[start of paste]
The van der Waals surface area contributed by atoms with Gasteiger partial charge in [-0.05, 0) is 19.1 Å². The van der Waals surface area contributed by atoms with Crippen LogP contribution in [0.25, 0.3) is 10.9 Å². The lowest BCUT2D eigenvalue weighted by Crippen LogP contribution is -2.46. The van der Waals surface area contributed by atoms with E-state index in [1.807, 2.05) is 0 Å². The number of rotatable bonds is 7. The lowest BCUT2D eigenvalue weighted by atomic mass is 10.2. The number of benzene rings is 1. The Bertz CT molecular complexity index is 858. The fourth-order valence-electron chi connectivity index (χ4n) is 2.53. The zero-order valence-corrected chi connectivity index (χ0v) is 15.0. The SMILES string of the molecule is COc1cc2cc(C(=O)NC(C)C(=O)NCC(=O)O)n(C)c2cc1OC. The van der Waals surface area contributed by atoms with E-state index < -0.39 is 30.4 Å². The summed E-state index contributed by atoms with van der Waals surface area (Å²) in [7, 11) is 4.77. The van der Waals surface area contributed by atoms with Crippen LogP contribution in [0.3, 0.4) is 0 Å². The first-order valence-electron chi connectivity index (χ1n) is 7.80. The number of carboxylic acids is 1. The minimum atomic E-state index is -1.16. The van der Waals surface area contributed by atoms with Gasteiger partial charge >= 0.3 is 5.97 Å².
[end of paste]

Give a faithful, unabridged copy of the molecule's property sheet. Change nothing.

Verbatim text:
The van der Waals surface area contributed by atoms with Gasteiger partial charge in [-0.05, 0) is 19.1 Å². The van der Waals surface area contributed by atoms with Crippen LogP contribution in [0.25, 0.3) is 10.9 Å². The lowest BCUT2D eigenvalue weighted by Crippen LogP contribution is -2.46. The van der Waals surface area contributed by atoms with E-state index in [1.807, 2.05) is 0 Å². The number of rotatable bonds is 7. The lowest BCUT2D eigenvalue weighted by atomic mass is 10.2. The number of benzene rings is 1. The Bertz CT molecular complexity index is 858. The fourth-order valence-electron chi connectivity index (χ4n) is 2.53. The zero-order valence-corrected chi connectivity index (χ0v) is 15.0. The SMILES string of the molecule is COc1cc2cc(C(=O)NC(C)C(=O)NCC(=O)O)n(C)c2cc1OC. The van der Waals surface area contributed by atoms with E-state index < -0.39 is 30.4 Å². The summed E-state index contributed by atoms with van der Waals surface area (Å²) in [7, 11) is 4.77. The van der Waals surface area contributed by atoms with Crippen LogP contribution in [0.3, 0.4) is 0 Å². The first-order valence-electron chi connectivity index (χ1n) is 7.80. The number of carboxylic acids is 1. The minimum atomic E-state index is -1.16. The van der Waals surface area contributed by atoms with Gasteiger partial charge >= 0.3 is 5.97 Å².